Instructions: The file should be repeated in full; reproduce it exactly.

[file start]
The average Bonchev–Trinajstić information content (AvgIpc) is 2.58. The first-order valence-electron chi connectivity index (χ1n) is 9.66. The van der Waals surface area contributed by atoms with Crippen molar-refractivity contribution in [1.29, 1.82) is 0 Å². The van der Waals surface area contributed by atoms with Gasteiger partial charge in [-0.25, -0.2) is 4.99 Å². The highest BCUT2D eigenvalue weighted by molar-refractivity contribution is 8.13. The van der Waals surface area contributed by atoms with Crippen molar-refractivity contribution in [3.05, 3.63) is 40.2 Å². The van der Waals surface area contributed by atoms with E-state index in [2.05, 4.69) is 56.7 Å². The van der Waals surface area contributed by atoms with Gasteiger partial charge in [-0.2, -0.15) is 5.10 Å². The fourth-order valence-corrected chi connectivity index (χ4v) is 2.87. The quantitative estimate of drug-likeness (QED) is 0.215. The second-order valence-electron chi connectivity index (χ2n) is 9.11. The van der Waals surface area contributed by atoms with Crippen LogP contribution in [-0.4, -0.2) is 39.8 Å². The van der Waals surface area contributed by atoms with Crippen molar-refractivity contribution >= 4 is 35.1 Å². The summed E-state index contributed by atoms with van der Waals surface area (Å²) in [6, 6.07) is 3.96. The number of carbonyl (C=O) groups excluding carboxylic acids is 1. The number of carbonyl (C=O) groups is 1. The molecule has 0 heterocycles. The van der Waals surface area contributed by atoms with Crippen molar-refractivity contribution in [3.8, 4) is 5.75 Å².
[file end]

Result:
The average Bonchev–Trinajstić information content (AvgIpc) is 2.58. The first-order valence-electron chi connectivity index (χ1n) is 9.66. The van der Waals surface area contributed by atoms with Crippen molar-refractivity contribution in [1.29, 1.82) is 0 Å². The van der Waals surface area contributed by atoms with Gasteiger partial charge in [-0.25, -0.2) is 4.99 Å². The highest BCUT2D eigenvalue weighted by molar-refractivity contribution is 8.13. The van der Waals surface area contributed by atoms with Crippen molar-refractivity contribution in [3.05, 3.63) is 40.2 Å². The van der Waals surface area contributed by atoms with E-state index in [2.05, 4.69) is 56.7 Å². The van der Waals surface area contributed by atoms with Gasteiger partial charge in [-0.2, -0.15) is 5.10 Å². The fourth-order valence-corrected chi connectivity index (χ4v) is 2.87. The quantitative estimate of drug-likeness (QED) is 0.215. The second-order valence-electron chi connectivity index (χ2n) is 9.11. The van der Waals surface area contributed by atoms with Crippen LogP contribution in [-0.4, -0.2) is 39.8 Å². The van der Waals surface area contributed by atoms with Crippen molar-refractivity contribution >= 4 is 35.1 Å². The summed E-state index contributed by atoms with van der Waals surface area (Å²) in [6, 6.07) is 3.96. The number of carbonyl (C=O) groups excluding carboxylic acids is 1. The number of carbonyl (C=O) groups is 1. The molecule has 0 heterocycles. The van der Waals surface area contributed by atoms with Crippen molar-refractivity contribution in [3.8, 4) is 5.75 Å².